• Practical travelling tips
      • Always have appropriate travel insurance and make sure that it will cover any adventurous activities, such as scuba diving, before you leave
      • Make sure that your immunisations are up to date – this is especially important if you are planning to travel in rural areas. Malaria poses the greatest threat to foreign travellers so take the necessary tablets before, during and after a visit. Avoid contaminated food (say, from roadside vendors) and drink plenty of bottled water. Use common sense and look at www.masta-travel-health.com for general advice and a full list of precautions. Take a first aid kit – you will almost certainly use it at some point
      • Contact the Foreign Office Travel Advice line , or try the website www.gov.uk/browse/abroad, to get up to date information on travel safety, dos and don’ts and visa requirements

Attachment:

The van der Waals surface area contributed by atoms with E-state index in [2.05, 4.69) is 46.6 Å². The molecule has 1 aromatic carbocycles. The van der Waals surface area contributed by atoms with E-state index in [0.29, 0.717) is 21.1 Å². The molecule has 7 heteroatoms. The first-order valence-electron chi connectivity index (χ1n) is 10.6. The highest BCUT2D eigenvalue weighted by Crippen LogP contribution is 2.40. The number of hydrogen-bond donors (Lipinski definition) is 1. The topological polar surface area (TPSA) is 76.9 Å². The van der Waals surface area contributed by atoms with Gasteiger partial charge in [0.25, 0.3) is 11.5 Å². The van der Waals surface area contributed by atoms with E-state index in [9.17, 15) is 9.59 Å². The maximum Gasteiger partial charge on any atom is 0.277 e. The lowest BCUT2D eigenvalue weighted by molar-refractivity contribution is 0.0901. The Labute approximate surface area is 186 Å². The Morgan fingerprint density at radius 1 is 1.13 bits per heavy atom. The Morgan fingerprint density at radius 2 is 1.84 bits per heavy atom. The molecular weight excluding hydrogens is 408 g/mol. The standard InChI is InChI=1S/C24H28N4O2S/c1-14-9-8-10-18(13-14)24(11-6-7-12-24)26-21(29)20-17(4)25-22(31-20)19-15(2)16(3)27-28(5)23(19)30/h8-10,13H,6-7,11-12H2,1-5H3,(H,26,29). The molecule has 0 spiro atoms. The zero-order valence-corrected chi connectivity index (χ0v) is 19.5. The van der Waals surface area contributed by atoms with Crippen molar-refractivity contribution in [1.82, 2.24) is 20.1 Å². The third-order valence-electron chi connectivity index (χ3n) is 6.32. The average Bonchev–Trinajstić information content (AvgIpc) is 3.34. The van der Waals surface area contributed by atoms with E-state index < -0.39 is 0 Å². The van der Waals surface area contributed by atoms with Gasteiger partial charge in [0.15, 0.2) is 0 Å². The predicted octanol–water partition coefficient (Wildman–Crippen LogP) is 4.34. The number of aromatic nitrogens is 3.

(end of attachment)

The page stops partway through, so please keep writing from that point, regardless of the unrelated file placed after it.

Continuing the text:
• Take a credit or debit card with a Cirrus and/or a Visa sign. A credit card has the advantage of being able to supply proof of sufficient funds, an entry requirement for some countries
      • Always keep around money in dollars in cash on your person and away from other personal items and luggage. If your are robbed or lose all your possessions, you’ll be able to pay for a phone call, taxi, meal and hotel room, while sorting out your problem
      • Unscrupulous taxi drivers often prey on people straight off the plane. Before landing, work out what a taxi fare should be in the local currency. Always negotiate a price before getting in a taxi
    • It is easy to forget to keep in touch with your relatives and friends in the excitement of adventure. Keep them updated – not only will they worry less, it will smooth the transition from adventure back to normal life